Game development Software question

I’ve been reading over job applications over at gamasutra and besides the problem with getting job experience alot of them would like people who know how to use level designing software like Maya or 3d studio max. This summer I’m doing my best to fill up my job portfolio with sample design docs, websites(both html and flash hopefully) and anything I can manage to create. What is considered a popular software that I hope is easy to learn? Preferably one that is on the cheap side. I read that 3d studio max was $400+ a while ago. Also, are the majority of software made for specifically first person shooters?

What sort of job are you aiming for?

3d studio and maya are only very rarely used as level design software. Most places nowadays have their own tools build for that, both internal tools, and publicly available (modding) tools.

If you want to make levels, just grab an unreal engine game. Or maybe NWN or something.

Dream job, game designer.
Right now I guess level designer or some position that I can hopefully move up to game designer at some point(which I know will not happen fast).

What experience/training do you have? Either way a level designer should definitely have Maya or Max experience. Seems like you’re aiming high, so good luck – I’m 4 years thick into the industry now and it took 3 to earn myself a lead position. I eventually want to be a professional designer as well, having designed and programmed several hobby projects (one of them a UT2004 mod that won a bunch of stuff in the MSU contest) but the professional road ain’t easy.

Design jobs are tough to come by. Your best bet is to get really familiar with modding games. There’s a lot out there and knowing the tools for the company, or type of company you want to work for will be very valuable. The only reason I was hired by Firaxis was because of my experience modding Civ 3 and Civ 4. Aside from that, you could always start through another avenue, e.g. programming or QA.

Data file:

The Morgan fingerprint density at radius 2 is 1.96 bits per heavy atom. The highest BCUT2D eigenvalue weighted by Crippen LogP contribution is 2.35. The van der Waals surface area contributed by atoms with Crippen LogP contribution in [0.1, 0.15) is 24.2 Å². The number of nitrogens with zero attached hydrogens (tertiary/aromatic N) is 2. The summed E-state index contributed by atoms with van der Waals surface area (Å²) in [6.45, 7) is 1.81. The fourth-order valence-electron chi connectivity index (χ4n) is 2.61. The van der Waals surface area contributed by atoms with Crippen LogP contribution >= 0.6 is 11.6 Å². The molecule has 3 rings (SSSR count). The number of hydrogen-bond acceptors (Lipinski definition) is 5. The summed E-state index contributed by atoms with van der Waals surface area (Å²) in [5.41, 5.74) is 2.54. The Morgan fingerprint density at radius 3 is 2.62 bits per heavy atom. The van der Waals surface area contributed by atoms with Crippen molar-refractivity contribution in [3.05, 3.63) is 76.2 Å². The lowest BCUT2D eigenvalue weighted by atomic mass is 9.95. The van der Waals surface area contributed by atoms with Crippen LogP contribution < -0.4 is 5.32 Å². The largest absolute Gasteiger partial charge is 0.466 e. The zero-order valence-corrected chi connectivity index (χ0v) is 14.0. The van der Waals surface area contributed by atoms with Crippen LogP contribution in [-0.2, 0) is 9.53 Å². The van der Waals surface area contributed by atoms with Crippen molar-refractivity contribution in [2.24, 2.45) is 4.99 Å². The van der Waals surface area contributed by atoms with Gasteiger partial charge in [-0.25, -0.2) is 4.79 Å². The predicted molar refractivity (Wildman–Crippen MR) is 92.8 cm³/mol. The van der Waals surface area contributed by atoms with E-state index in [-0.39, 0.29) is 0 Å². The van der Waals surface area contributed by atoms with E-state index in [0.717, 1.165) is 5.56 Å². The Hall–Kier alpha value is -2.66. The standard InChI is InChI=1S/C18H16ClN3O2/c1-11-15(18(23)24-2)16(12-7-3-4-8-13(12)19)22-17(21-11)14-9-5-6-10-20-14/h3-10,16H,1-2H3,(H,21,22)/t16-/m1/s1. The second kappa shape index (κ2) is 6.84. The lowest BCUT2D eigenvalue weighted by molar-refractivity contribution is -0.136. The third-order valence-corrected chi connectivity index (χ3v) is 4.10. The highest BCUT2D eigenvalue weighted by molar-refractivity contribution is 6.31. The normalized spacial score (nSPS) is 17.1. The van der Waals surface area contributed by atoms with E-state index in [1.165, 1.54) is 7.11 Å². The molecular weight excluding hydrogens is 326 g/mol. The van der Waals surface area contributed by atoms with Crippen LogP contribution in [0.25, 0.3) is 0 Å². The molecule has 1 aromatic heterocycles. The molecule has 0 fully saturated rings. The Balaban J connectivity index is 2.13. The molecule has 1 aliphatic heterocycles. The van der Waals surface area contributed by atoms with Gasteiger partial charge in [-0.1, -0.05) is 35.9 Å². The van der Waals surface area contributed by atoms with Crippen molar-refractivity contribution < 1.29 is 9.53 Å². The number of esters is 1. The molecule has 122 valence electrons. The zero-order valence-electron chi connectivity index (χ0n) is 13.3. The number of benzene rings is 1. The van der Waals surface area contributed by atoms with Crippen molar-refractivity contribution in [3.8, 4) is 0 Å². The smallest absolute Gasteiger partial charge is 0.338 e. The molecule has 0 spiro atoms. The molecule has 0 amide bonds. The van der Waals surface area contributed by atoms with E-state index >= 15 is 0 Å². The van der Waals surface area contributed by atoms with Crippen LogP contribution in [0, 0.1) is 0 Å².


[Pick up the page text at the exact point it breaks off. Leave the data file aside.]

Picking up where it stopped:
It’s worth having in that a lot of tools try and mimick their interface, but it seems to me that developers are trying to distance themselves from using 3d graphics packages as level design just due to the headaches involved. The last project I was on that used max as a level editor was MDK2 back in 99/00.

As for moving in to game designer, you have to have a skill before you can move there, most of the time. Programmer, or modeller, texture artist, something. Most places don’t recognize “designer” as its own job with its own skillset, though the industry is slowly getting better.

Getting better or not, though, there isn’t really a hard and fast rule for what actually has merit as game design experience except for game design experience, so it might be worth using NWN in order to actually design a module to show that you have some ability there. Short of that, making mods or little games along the line will also help.

The reason I encourage Max/Maya experience for level designers is precisely that: you may end up working with an engine whose editor you’re not familiar with. Those with Max/Maya experience will have a much easier time adjusting than those without, because editors tend to mirror the usage of those two programs. A lot of level designers also like to make their own models, and BSP can be inefficient and sometimes isn’t even an option. A level designer that can model as well is a lot more valuable to a company than a level designer that can’t.

edit: In response to your last question, what are you referring to when you say “software”? Do you mean game engines? If so, the answer is a weak Yes. I say weak merely because most game engines are made by companies that also typically develop FPS games with them (id, Epic, CryTek, Monolith), so they’re generally designed with that in mind. However, it’s usually not a huge chore to get other types of games running on them.

This is definitely true.

Maya Personal Learning Edition

3DS Max 30-day trial download